Budget 2021: The cheque’s in the post

Charlie Parker
Charlie Parker

This month’s budget has the distinct feeling of the morning after the night before. Having seen our government inject enormous fiscal stimulus to get us through this pandemic we turn to the question of how on earth it is to be re-paid.

The Chancellor yesterday day went to great lengths to stress that he was levelling with the British people about the cost of re-paying our debt. This is unlikely to be the case. The credibility of this budget is built on the notion that corporation tax will, after two years, rise to 25%. In reality, it is highly unlikely that any Conservative government will follow through on such a move. We believe that this is simply the Chancellor taking the view that he will cross that bridge when he comes to it. Overall though, we should note the major efforts here to provide support for business investment. This reflects the reality which is that the only way this debt can be tackled is through very substantial economic growth. We are all Keynsians now.

There will be many within the Conservative party, including luminaries such as Kenneth Clarke, who argue that there is a more urgent need to increase taxes than is understood. We believe however that the only way through this debt crisis is through growth-fuelled investment. One of the more striking observations therefore in this regard is the plan to offer a ‘super deduction’ to businesses to fuel investment in the coming two years. This will contribute to the UK economic bounce back.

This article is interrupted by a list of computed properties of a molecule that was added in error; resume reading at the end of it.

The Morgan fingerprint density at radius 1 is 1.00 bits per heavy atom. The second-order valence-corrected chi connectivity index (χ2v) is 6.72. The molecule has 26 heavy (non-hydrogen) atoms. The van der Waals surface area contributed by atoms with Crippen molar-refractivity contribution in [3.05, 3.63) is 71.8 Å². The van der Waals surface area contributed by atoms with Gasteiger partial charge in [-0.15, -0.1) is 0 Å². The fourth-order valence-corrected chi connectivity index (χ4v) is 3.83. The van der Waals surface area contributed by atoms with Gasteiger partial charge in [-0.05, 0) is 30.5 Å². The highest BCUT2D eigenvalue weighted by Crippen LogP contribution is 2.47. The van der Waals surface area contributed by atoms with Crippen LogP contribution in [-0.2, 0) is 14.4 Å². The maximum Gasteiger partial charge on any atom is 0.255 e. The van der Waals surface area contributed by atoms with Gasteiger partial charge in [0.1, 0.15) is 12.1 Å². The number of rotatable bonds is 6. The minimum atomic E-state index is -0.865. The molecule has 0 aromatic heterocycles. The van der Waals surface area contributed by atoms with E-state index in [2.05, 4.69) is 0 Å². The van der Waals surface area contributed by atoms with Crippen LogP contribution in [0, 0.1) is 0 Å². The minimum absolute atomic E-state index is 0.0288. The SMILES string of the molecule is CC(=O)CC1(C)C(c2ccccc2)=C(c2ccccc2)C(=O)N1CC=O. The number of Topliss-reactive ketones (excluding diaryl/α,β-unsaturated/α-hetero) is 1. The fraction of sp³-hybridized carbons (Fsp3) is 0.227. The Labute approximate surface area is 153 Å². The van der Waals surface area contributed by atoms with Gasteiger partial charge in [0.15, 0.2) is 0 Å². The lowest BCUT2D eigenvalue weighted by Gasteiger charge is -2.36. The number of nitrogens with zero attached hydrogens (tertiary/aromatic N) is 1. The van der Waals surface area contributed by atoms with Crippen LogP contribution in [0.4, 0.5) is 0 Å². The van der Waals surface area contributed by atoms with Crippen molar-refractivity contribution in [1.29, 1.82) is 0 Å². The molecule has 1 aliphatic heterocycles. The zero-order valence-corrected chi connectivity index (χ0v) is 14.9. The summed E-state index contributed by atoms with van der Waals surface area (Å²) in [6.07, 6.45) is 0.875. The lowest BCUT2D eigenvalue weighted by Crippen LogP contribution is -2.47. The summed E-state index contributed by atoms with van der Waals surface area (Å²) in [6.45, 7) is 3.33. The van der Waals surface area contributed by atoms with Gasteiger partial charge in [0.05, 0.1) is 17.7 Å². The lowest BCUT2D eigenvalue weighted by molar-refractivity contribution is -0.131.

Indeed, we continue to believe that the UK will bounce back faster than most of the rest of the developed world. This is both as a result of the effective vaccine campaign and also the ultra-loose co-ordinated monetary and fiscal policy in place.

One day we will all start to feel the squeeze of frozen tax rates and we cannot put away our fears that ultimately there will be new raids on pension tax relief and ISA limits. However, for the moment we can be pleased that UK economic growth has been upgraded for next year and that the scene is set fair for recovery. We believe our overweight position in UK equities will enable our portfolios to benefit from this.